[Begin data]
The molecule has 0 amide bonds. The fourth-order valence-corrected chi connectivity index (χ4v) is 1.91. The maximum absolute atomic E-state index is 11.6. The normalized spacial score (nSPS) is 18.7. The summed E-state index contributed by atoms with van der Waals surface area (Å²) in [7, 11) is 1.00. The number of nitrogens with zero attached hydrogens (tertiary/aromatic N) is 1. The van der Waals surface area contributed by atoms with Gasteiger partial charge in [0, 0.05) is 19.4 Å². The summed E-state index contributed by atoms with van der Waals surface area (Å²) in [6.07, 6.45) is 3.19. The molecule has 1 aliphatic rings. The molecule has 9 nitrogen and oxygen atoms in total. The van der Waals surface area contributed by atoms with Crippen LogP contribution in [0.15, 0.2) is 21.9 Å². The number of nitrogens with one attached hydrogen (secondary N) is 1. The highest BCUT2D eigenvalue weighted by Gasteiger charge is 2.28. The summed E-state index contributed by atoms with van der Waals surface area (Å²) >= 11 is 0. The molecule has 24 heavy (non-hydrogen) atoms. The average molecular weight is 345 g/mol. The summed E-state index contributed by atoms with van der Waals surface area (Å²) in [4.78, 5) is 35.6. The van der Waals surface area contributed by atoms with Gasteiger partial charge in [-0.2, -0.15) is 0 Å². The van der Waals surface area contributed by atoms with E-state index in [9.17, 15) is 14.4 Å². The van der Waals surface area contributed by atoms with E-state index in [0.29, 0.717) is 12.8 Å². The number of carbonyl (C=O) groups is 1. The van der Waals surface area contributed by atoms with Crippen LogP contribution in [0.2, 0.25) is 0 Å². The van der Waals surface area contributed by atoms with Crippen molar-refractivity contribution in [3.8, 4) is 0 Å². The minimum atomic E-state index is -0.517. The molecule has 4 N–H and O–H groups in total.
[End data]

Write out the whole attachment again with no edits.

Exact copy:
The molecule has 0 amide bonds. The fourth-order valence-corrected chi connectivity index (χ4v) is 1.91. The maximum absolute atomic E-state index is 11.6. The normalized spacial score (nSPS) is 18.7. The summed E-state index contributed by atoms with van der Waals surface area (Å²) in [7, 11) is 1.00. The number of nitrogens with zero attached hydrogens (tertiary/aromatic N) is 1. The van der Waals surface area contributed by atoms with Gasteiger partial charge in [0, 0.05) is 19.4 Å². The summed E-state index contributed by atoms with van der Waals surface area (Å²) in [6.07, 6.45) is 3.19. The molecule has 1 aliphatic rings. The molecule has 9 nitrogen and oxygen atoms in total. The van der Waals surface area contributed by atoms with Crippen LogP contribution in [0.15, 0.2) is 21.9 Å². The number of nitrogens with one attached hydrogen (secondary N) is 1. The highest BCUT2D eigenvalue weighted by Gasteiger charge is 2.28. The summed E-state index contributed by atoms with van der Waals surface area (Å²) >= 11 is 0. The molecule has 24 heavy (non-hydrogen) atoms. The average molecular weight is 345 g/mol. The summed E-state index contributed by atoms with van der Waals surface area (Å²) in [4.78, 5) is 35.6. The van der Waals surface area contributed by atoms with Gasteiger partial charge in [-0.2, -0.15) is 0 Å². The van der Waals surface area contributed by atoms with E-state index in [9.17, 15) is 14.4 Å². The van der Waals surface area contributed by atoms with E-state index in [0.29, 0.717) is 12.8 Å². The number of carbonyl (C=O) groups is 1. The van der Waals surface area contributed by atoms with Crippen LogP contribution in [0.2, 0.25) is 0 Å². The van der Waals surface area contributed by atoms with Crippen molar-refractivity contribution in [3.8, 4) is 0 Å². The minimum atomic E-state index is -0.517. The molecule has 4 N–H and O–H groups in total.